Paul Cadmus (December 17, 1904 – December 12, 1999) was an American artist, best known for his egg tempera paintings of gritty social interactions in urban settings. His paintings combine elements of eroticism and social critique in a style often called magic realism. The Metropolitan Museum of Art has recently reintroduced a series of his thematic paintings, The Seven Deadly Sins (1945 – 49), for exhibit in the museum’s Modern and Contemporary Art Galleries, and they are amazingly graphic works of surrealist horror art that are really something to see.
Between 1945 and 1949, Paul Cadmus turned his dexterous hand and fertile imagination to rendering the Seven Deadly Sins, a subject with biblical antecedents that artists (including Hieronymus Bosch and Pieter Bruegel the Elder) have explored since the Middle Ages.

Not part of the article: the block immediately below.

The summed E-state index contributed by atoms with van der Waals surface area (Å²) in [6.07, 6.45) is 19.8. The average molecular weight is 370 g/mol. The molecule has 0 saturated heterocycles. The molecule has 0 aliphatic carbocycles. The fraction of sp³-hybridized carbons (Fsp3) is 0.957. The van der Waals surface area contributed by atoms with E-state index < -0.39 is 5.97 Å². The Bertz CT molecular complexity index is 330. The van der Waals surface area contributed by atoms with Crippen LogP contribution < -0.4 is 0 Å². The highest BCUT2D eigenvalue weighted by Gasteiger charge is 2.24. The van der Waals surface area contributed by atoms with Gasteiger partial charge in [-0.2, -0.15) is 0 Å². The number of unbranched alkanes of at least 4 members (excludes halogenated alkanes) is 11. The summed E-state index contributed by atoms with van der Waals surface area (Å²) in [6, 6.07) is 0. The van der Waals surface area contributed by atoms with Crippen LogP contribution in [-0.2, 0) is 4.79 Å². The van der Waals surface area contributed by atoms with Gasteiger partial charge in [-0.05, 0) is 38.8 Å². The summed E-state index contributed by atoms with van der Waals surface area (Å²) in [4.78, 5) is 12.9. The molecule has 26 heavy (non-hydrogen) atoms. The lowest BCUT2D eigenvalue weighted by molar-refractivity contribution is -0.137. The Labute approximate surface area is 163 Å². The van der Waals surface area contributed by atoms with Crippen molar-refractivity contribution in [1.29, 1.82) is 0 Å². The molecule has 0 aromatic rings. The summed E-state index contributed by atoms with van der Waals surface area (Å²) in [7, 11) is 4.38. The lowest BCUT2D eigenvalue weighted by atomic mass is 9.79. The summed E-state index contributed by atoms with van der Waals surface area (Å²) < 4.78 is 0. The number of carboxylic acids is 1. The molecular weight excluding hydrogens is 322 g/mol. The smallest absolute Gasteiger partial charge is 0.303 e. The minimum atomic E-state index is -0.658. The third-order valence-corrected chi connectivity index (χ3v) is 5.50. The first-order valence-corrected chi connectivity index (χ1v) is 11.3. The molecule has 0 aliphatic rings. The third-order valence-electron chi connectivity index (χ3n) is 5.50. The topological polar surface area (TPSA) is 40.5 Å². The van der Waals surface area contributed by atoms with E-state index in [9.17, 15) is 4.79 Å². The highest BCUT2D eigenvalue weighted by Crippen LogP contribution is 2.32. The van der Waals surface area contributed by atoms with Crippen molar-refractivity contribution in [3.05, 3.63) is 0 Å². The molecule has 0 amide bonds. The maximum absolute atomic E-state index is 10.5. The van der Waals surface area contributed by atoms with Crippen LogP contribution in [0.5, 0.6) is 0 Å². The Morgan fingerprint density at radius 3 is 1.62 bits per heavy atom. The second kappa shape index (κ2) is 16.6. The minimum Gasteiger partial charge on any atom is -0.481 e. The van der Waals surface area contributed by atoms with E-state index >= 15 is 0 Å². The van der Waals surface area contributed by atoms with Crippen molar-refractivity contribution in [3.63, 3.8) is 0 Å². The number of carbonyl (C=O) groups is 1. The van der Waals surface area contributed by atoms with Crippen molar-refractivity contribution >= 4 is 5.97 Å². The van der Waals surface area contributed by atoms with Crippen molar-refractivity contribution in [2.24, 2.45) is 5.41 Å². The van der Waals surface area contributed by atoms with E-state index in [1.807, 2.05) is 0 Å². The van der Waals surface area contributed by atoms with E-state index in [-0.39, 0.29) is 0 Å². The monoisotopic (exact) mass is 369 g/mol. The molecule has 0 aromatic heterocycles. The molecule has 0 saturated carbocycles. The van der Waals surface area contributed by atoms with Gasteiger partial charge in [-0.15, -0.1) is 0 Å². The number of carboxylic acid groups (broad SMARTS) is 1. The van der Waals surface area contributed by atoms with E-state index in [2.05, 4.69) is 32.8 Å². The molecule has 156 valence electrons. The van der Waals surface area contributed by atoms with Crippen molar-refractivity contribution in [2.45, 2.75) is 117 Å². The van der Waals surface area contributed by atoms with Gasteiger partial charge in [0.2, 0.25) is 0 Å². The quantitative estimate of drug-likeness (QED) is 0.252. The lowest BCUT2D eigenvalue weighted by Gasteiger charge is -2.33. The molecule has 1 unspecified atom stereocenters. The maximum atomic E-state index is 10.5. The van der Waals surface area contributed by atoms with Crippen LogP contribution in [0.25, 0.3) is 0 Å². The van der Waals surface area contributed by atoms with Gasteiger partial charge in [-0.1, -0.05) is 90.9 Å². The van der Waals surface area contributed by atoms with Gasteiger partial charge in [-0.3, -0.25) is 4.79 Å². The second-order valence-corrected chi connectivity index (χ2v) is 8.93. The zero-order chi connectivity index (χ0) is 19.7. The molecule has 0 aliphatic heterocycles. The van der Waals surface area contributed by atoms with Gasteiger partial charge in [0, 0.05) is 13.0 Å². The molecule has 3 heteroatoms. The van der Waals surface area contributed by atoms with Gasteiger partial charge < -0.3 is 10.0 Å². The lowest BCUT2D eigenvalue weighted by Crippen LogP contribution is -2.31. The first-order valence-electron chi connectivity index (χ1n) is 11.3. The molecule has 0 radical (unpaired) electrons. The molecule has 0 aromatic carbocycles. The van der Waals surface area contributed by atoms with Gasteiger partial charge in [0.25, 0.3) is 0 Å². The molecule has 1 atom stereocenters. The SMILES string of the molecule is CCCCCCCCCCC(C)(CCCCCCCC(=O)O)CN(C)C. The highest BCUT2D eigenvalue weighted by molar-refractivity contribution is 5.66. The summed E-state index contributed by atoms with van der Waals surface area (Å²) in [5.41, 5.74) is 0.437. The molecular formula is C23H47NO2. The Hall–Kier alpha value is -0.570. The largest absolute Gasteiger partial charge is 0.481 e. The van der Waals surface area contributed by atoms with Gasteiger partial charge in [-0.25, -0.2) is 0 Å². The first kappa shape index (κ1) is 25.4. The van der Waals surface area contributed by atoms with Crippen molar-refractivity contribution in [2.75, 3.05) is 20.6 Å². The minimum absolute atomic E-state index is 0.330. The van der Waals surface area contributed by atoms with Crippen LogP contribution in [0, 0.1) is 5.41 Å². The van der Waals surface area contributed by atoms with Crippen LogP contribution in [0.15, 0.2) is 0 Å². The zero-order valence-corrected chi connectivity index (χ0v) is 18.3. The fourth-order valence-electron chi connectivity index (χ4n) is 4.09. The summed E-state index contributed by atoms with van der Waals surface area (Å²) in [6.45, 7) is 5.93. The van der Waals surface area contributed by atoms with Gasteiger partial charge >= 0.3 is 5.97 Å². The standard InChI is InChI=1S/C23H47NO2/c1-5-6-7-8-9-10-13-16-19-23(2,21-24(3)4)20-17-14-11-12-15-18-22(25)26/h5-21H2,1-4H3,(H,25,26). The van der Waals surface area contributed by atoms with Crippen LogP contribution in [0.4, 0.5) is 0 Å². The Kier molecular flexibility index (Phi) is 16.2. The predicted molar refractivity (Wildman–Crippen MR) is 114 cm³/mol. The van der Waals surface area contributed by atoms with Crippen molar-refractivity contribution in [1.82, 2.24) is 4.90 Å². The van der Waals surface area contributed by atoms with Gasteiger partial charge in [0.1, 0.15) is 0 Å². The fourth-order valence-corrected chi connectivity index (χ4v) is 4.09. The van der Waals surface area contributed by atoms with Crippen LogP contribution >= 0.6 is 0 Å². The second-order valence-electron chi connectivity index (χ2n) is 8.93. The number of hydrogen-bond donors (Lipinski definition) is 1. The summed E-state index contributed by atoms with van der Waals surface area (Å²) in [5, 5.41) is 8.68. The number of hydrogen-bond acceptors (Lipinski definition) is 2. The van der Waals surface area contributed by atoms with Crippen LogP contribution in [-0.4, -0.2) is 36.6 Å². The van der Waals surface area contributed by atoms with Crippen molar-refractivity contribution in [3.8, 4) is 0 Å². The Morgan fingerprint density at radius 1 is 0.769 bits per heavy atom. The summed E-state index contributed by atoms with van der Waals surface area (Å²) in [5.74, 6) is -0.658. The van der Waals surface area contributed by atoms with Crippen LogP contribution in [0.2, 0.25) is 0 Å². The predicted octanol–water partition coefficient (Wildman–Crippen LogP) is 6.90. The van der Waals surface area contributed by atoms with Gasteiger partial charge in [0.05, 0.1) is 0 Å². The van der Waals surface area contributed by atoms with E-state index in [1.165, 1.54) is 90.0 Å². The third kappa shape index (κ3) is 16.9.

Cadmus’s interpretation extends his predilection for social satire to surreal extremes of excess, vulgarity and gore. Of the series, Cadmus explained, “I don’t appear as myself, but I am all of the Deadly Sins in a way, as you all are, too.
If you enjoy a little decadence and danger with your evening’s glass of the grape, you may not be able to live without Hamilton Design’s collection of the Seven Deadly Wine Glasses. According to the website: These glasses are based on the 7 Deadly Sins. Each glass encapsulates a sin, which is revealed through the ritual of drinking. The 7 Deadly Glasses are about celebrating passion and encouraging the user to be sinful in a theatrical fashion.
Handmade in England. Limited Edition. Available to order. Price on Request. (I bet they cost a bloody fortune!)
Thanks to Tracy over at Modern Urban Livingfor the tip!
A friend just emailed me this and it’s so funny (and true) that I had to share.
New Rule: Stop giving me that pop-up ad for Classmates.com! There’s a reason you don’t talk to people for 25 years. Because you don’t particularly like them! Besides, I already know what the captain of the football team is doing these days: mowing my lawn.